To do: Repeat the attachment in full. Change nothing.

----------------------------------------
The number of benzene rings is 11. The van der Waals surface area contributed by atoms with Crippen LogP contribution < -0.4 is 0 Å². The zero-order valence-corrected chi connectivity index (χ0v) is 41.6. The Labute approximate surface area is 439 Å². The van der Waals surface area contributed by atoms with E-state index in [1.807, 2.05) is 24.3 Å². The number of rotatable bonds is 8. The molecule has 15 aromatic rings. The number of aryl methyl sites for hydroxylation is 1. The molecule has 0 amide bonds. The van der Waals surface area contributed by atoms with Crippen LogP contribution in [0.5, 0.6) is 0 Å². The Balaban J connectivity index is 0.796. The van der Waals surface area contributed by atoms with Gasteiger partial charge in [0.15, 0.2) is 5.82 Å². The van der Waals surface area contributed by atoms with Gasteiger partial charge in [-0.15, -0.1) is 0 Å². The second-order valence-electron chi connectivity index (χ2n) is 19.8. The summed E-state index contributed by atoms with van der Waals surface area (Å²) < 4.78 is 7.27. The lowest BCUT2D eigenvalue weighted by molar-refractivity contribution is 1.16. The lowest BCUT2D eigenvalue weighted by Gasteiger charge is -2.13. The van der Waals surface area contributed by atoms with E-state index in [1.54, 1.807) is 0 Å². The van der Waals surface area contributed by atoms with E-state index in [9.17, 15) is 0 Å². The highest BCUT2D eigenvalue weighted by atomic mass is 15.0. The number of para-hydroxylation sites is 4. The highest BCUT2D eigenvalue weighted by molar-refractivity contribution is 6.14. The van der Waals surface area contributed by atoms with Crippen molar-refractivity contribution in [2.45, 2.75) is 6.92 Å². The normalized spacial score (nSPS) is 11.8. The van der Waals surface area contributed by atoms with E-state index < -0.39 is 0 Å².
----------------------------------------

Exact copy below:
The number of benzene rings is 11. The van der Waals surface area contributed by atoms with Crippen LogP contribution < -0.4 is 0 Å². The zero-order valence-corrected chi connectivity index (χ0v) is 41.6. The Labute approximate surface area is 439 Å². The van der Waals surface area contributed by atoms with E-state index in [1.807, 2.05) is 24.3 Å². The number of rotatable bonds is 8. The molecule has 15 aromatic rings. The number of aryl methyl sites for hydroxylation is 1. The molecule has 0 amide bonds. The van der Waals surface area contributed by atoms with Crippen LogP contribution in [0.5, 0.6) is 0 Å². The Balaban J connectivity index is 0.796. The van der Waals surface area contributed by atoms with Gasteiger partial charge in [0.15, 0.2) is 5.82 Å². The van der Waals surface area contributed by atoms with Gasteiger partial charge in [-0.15, -0.1) is 0 Å². The second-order valence-electron chi connectivity index (χ2n) is 19.8. The summed E-state index contributed by atoms with van der Waals surface area (Å²) < 4.78 is 7.27. The lowest BCUT2D eigenvalue weighted by molar-refractivity contribution is 1.16. The lowest BCUT2D eigenvalue weighted by Gasteiger charge is -2.13. The van der Waals surface area contributed by atoms with E-state index in [1.54, 1.807) is 0 Å². The van der Waals surface area contributed by atoms with E-state index in [9.17, 15) is 0 Å². The highest BCUT2D eigenvalue weighted by atomic mass is 15.0. The number of para-hydroxylation sites is 4. The highest BCUT2D eigenvalue weighted by molar-refractivity contribution is 6.14. The van der Waals surface area contributed by atoms with Crippen molar-refractivity contribution in [2.45, 2.75) is 6.92 Å². The normalized spacial score (nSPS) is 11.8. The van der Waals surface area contributed by atoms with E-state index < -0.39 is 0 Å².